The Royal College of Midwives have refused to call explicitly for a ceasefire, or encourage any calls to action for the end of Israeli occupation, despite repeated attempts by many of us to call on the organisation to do so. Healthcare workers have faced disciplinary action for simply liking a pro-Palestinian tweet.
When academic midwives from the Netherlands wrote the remarkably well evidenced “Resistance is Fertile” open letter in support of Palestinian reproductive justice as resistance to occupation, midwives who plotted their name in solidarity were publicly and privately threatened by senior members of our profession.
Despite it being a legal right, many nurses and midwives have already been referred or investigated for voicing their support for Palestine.
The carefully sculpted silence and opposition to speaking truth is not specific to maternity, but a reflection of the conflict within the wider UK society of not wanting to condemn Israel for their dehumanising racism, and not wanting to appear supportive for a largely Muslim society that must inherently be ‘anti-Semitic terrorists’.
This conflict is the direct result of a mainstream media septic with Islamophobia and hell bent on framing Israel as innocent, no matter how many they kill, maim or starve.
This is a difficult time, but don’t let this lead you to believe that midwives are apathetic. We are some of the most passionate people you’ll ever meet, because we understand in our core that reproductive rights are human rights.
We understand clearer than many the vital role we play in protecting the human race, not just to exist, but to live healthy, safe, wholesome and dignified lives, from the moment of the first cry, to the last breath.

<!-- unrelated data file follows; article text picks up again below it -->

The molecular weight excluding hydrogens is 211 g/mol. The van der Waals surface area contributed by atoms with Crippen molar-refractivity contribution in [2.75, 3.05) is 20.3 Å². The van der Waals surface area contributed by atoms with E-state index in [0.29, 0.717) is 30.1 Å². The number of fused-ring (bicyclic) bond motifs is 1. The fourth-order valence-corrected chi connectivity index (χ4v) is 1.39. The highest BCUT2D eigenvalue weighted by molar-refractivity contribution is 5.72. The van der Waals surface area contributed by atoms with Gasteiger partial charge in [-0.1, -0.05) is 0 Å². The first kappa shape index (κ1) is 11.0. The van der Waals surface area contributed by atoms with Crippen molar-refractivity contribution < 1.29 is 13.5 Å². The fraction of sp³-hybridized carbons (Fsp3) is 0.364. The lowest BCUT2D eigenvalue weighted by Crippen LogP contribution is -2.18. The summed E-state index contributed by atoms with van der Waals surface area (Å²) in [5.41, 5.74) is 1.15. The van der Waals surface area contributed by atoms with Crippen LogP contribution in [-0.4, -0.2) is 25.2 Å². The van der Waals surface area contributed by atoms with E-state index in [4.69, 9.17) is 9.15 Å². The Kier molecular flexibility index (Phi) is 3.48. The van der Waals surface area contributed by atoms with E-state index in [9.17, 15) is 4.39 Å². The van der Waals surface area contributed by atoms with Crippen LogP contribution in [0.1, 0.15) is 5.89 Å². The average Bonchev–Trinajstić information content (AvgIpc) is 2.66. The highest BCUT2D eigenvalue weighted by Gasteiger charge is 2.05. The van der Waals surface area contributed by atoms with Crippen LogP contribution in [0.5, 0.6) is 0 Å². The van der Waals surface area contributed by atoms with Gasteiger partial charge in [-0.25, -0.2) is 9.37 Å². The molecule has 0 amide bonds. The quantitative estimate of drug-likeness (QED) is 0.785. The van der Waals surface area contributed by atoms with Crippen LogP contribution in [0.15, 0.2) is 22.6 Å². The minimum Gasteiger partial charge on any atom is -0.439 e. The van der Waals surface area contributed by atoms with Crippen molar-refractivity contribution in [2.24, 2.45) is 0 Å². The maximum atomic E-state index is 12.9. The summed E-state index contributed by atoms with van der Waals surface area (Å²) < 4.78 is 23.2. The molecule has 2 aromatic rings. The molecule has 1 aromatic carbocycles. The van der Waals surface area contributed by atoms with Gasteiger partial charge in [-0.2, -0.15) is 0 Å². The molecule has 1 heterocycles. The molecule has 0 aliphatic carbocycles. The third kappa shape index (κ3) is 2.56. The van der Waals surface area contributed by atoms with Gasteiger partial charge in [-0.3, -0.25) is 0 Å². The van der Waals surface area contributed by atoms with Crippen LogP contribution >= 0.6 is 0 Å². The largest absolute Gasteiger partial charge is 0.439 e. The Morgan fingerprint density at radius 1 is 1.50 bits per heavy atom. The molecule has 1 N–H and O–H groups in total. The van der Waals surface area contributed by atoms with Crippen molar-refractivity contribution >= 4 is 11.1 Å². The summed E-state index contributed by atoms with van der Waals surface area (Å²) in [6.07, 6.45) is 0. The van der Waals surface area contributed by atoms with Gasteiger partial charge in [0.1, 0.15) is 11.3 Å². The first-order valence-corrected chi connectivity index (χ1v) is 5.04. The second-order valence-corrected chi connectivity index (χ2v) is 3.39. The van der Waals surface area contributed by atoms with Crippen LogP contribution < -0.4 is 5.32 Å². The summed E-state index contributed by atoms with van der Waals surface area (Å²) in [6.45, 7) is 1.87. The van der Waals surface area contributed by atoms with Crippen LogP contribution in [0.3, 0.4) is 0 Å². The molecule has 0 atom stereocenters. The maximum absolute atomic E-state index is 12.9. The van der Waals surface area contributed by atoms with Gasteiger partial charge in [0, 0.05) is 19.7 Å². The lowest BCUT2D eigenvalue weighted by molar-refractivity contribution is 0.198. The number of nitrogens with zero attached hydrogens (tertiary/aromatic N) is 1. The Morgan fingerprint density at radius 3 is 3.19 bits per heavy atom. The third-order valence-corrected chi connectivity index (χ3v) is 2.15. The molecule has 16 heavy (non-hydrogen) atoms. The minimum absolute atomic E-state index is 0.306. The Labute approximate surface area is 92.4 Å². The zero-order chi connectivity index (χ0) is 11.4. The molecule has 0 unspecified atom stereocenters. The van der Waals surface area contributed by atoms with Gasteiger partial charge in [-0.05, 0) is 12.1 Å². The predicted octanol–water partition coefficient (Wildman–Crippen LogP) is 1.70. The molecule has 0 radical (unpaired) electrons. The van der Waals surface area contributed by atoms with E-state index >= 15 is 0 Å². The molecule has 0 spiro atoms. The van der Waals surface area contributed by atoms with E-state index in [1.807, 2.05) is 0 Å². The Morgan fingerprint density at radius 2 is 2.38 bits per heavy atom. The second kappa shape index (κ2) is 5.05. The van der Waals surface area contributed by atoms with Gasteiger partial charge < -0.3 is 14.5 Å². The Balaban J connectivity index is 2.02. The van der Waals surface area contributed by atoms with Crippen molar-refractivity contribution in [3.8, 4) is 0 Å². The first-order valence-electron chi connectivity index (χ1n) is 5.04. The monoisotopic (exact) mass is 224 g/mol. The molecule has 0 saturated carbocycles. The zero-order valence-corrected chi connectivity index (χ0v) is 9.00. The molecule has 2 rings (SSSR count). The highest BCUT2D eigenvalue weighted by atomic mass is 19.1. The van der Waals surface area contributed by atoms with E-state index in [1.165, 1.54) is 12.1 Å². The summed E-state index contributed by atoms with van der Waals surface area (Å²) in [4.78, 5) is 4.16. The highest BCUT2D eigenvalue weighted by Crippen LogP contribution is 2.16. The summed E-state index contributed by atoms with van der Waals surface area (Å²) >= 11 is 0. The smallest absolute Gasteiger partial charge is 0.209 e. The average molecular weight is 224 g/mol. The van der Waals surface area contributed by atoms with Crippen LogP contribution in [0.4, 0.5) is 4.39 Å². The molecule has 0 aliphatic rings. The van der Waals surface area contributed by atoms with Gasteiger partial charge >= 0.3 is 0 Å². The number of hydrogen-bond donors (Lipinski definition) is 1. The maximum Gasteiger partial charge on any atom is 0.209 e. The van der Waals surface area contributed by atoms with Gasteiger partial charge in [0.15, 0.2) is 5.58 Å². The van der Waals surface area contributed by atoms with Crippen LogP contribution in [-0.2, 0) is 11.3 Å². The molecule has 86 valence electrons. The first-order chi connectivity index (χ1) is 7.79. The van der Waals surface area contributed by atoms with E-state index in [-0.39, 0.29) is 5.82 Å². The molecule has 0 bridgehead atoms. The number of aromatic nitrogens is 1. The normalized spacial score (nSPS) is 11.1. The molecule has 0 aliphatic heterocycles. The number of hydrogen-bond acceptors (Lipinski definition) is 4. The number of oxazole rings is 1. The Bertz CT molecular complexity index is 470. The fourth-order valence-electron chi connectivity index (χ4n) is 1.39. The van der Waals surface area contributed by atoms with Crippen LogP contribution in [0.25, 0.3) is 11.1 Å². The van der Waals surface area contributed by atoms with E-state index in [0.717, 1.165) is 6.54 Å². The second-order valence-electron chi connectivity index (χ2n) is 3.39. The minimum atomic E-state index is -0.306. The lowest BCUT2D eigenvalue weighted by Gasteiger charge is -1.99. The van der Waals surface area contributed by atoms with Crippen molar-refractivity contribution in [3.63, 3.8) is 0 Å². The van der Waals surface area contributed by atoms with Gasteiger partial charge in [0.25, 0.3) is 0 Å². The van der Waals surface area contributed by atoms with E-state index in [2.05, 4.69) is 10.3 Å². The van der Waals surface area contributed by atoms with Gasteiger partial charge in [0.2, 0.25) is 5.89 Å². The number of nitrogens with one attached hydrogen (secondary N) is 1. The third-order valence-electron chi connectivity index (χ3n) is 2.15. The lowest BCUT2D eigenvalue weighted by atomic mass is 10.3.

Many are conflicted and uncomfortable over Gaza, but for vulnerable women, our discomfort is just not good enough. We must be steadfast to common humanity with anyone facing injustice by emoting with empathy, but we must also condemn what is wrong, inside and outside the birth room.
A unified voice for Palestinian humanity and against Israeli occupation is necessary, because for every child shrouded, every shut down incubator, every departed spouse, every labour contraction of a grieving woman, every birth of a newborn within a cold tent, we owe it to the Palestinian people to use our privileges to fight for their dignity.
And as midwives, that is our duty after all.
Fatimah Mohamied is a Muslim, mother and midwife. As an activist and writer, she is passionate about advocating against injustice, especially from capitalism, white supremacy and patriarchy.
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Opinions expressed in this article remain those of the author and do not necessarily represent those of The New Arab, its editorial board or staff.